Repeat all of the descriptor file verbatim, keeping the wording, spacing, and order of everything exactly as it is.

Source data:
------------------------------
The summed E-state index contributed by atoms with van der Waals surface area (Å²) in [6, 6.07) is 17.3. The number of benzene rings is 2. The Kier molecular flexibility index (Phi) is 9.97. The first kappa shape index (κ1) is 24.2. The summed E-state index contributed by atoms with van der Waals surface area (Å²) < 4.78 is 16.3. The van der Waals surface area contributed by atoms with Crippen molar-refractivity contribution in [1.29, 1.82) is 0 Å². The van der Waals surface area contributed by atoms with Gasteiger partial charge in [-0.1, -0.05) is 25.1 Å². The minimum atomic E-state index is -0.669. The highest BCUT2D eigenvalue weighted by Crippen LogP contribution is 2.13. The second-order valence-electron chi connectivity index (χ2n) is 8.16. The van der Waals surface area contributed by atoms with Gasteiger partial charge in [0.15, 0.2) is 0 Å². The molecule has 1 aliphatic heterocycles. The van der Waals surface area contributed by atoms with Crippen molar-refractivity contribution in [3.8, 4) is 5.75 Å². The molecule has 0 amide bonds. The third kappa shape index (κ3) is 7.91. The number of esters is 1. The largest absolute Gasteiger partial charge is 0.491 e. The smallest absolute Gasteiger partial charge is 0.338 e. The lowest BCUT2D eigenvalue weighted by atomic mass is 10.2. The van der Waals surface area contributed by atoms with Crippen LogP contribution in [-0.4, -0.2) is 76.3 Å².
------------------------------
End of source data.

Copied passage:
The summed E-state index contributed by atoms with van der Waals surface area (Å²) in [6, 6.07) is 17.3. The number of benzene rings is 2. The Kier molecular flexibility index (Phi) is 9.97. The first kappa shape index (κ1) is 24.2. The summed E-state index contributed by atoms with van der Waals surface area (Å²) < 4.78 is 16.3. The van der Waals surface area contributed by atoms with Crippen molar-refractivity contribution in [1.29, 1.82) is 0 Å². The van der Waals surface area contributed by atoms with Gasteiger partial charge in [-0.1, -0.05) is 25.1 Å². The minimum atomic E-state index is -0.669. The highest BCUT2D eigenvalue weighted by Crippen LogP contribution is 2.13. The second-order valence-electron chi connectivity index (χ2n) is 8.16. The van der Waals surface area contributed by atoms with Gasteiger partial charge in [0.15, 0.2) is 0 Å². The molecule has 1 aliphatic heterocycles. The van der Waals surface area contributed by atoms with Crippen molar-refractivity contribution in [3.8, 4) is 5.75 Å². The molecule has 0 amide bonds. The third kappa shape index (κ3) is 7.91. The number of esters is 1. The largest absolute Gasteiger partial charge is 0.491 e. The smallest absolute Gasteiger partial charge is 0.338 e. The lowest BCUT2D eigenvalue weighted by atomic mass is 10.2. The van der Waals surface area contributed by atoms with Crippen LogP contribution in [-0.4, -0.2) is 76.3 Å².